The University of Michigan experience is not short on iconic buildings. There's the Michigan Stadium, the Law Quad, and the Burton Memorial Tower.
All have received multi-million-dollar renovations or expansions in recent years. The U-M Board of Regents finally added one more iconic structure to that list: the Michigan Union. The nearly 100-year-old building standing vigil at the intersection of South State and South University streets is set to undergo $85 million in upgrades, as part of the most extensive work done on the building since its construction.
The Michigan Union, as it stands today, was initially commissioned in the early 1910s so it could serve as a central gathering place for student life. World War I interrupted its construction, leaving the exterior looking like it does today - but the interior was unfinished. At the time the building was used as a barracks and mess hall by the Student Army Training Corps. Construction wrapped up and it opened in 1919. Click here
for a more extensive history on the structure.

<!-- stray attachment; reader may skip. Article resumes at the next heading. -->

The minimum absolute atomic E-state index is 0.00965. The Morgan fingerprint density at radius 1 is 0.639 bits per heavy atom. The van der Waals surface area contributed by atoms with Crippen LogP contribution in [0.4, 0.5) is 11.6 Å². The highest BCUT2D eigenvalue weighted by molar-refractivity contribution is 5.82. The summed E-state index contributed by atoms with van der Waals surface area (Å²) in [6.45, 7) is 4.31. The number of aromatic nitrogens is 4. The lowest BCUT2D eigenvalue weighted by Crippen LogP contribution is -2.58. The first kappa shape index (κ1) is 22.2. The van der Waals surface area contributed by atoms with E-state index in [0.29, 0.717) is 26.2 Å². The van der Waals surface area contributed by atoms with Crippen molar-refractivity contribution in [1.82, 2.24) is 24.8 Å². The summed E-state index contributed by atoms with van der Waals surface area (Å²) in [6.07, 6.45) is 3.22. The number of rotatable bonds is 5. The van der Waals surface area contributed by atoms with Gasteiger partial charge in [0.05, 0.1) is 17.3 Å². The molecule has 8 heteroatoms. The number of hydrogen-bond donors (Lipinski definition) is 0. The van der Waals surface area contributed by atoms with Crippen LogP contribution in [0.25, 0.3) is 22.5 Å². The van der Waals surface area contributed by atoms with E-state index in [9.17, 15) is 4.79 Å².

Since then it has served primarily the same purpose serving the student body’s needs. It has hosted everything from lectures to recreational activities, ranging from a bowling alley to a pool hall.
The new renovation to the Michigan Union will carry on that same ideal for the structure. The project will create new social space on the main level while improving and expanding the lounge and study spaces. The courtyard will also be enclosed to accommodate these changes. There will also be new and improved spaces for student organizations and support services, along with new meeting spaces near the ballroom. Click here
for more detail information on the project.
Source: University of Michigan
Writer: Jon Zemke
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